Since the culture of primitive people reflect environmental conditions with close fidelity, and since the Siouan Indians were distributed over a vast territory varying in climate, hydrography, geology, fauna, and flora, their industrial and esthetic arts can hardly be regarded as distinctive, and were indeed shared by other tribes of all neighboring stocks.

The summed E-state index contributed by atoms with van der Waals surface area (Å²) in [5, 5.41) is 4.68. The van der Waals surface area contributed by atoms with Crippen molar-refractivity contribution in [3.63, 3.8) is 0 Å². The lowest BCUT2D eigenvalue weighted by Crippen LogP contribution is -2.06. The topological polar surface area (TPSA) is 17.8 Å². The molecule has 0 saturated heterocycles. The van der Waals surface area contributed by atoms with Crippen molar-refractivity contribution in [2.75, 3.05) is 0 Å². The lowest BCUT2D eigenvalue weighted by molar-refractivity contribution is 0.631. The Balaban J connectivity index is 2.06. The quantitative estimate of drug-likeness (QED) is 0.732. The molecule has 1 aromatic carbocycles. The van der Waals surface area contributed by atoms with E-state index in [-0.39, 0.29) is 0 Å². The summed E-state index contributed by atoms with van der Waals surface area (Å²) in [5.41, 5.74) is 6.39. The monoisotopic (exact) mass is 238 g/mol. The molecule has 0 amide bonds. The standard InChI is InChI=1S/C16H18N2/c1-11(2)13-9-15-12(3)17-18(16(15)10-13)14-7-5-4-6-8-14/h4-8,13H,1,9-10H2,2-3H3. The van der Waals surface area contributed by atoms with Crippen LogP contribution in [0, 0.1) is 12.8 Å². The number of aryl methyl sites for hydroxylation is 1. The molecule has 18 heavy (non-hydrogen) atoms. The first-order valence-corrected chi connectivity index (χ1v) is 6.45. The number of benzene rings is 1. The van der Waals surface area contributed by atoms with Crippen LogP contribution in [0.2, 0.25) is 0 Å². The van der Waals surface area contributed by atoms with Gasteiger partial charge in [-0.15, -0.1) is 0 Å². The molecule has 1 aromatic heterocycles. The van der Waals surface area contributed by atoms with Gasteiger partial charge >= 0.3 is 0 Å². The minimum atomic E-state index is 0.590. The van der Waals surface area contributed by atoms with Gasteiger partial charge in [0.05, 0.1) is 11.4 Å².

The best developed industries were hunting and warfare, though all of the tribes subsisted in part on fruits, nuts, berries, tubers, grains, and other vegetal products, largely wild, though sometimes planted and even cultivated in rude fashion. The southwestern tribes, and to some extent all of the prairie denizens and probably the eastern remnant, grew maize, beans, pumpkins, melons, squashes, sunflowers, and tobacco, though their agriculture seems always to have been subordinated to the chase. Aboriginally, they appear to have had no domestic animals except dogs, which, according to Carver – one of the first white men seen by the prairie tribes, – were kept for their flesh, which was eaten ceremonially, and for use in the chase. According to Lewis and Clark (1804-1806), they were used for burden and draft; according to the naturalists accompanying Long’s expedition (1819-20), for flesh (eaten ceremonially and on ordinary occasions), draft, burden, and the chase, and according to Prince Maximilian, for food and draft, all these functions indicating long familiarity with the canines. Catlin, too, found “dog’s meat … the most honorable food that can be presented to a stranger;” it was eaten ceremonially and on important occasions. Moreover, the terms used for the dog and his harness are ancient and even archaic, and some of the most important ceremonials were connected with this animal, implying long-continued association. Casual references indicate that some of the tribes lived in mutual tolerance with several birds and mammals not yet domesticated (indeed the buffalo may be said to have been in this condition), so that the people were at the threshold of zooculture.